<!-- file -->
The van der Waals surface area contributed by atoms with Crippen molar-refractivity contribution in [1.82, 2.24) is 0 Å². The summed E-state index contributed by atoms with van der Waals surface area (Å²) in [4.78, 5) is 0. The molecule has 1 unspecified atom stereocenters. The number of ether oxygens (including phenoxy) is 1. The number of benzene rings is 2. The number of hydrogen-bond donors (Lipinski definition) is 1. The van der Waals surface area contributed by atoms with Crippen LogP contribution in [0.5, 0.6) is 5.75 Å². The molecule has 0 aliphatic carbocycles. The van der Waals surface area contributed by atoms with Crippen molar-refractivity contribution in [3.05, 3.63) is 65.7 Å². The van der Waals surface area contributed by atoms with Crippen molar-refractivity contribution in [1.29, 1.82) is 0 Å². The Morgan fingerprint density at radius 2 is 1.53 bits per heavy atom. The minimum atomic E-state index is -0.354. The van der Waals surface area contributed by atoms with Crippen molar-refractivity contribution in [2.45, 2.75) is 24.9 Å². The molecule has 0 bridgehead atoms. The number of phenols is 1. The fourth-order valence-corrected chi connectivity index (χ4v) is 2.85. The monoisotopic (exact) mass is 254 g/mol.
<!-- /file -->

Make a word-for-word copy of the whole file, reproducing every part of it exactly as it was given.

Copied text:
The van der Waals surface area contributed by atoms with Crippen molar-refractivity contribution in [1.82, 2.24) is 0 Å². The summed E-state index contributed by atoms with van der Waals surface area (Å²) in [4.78, 5) is 0. The molecule has 1 unspecified atom stereocenters. The number of ether oxygens (including phenoxy) is 1. The number of benzene rings is 2. The number of hydrogen-bond donors (Lipinski definition) is 1. The van der Waals surface area contributed by atoms with Crippen LogP contribution in [0.5, 0.6) is 5.75 Å². The molecule has 0 aliphatic carbocycles. The van der Waals surface area contributed by atoms with Crippen molar-refractivity contribution in [3.05, 3.63) is 65.7 Å². The van der Waals surface area contributed by atoms with Crippen molar-refractivity contribution in [1.29, 1.82) is 0 Å². The Morgan fingerprint density at radius 2 is 1.53 bits per heavy atom. The minimum atomic E-state index is -0.354. The van der Waals surface area contributed by atoms with Crippen molar-refractivity contribution in [2.45, 2.75) is 24.9 Å². The molecule has 0 bridgehead atoms. The number of phenols is 1. The fourth-order valence-corrected chi connectivity index (χ4v) is 2.85. The monoisotopic (exact) mass is 254 g/mol.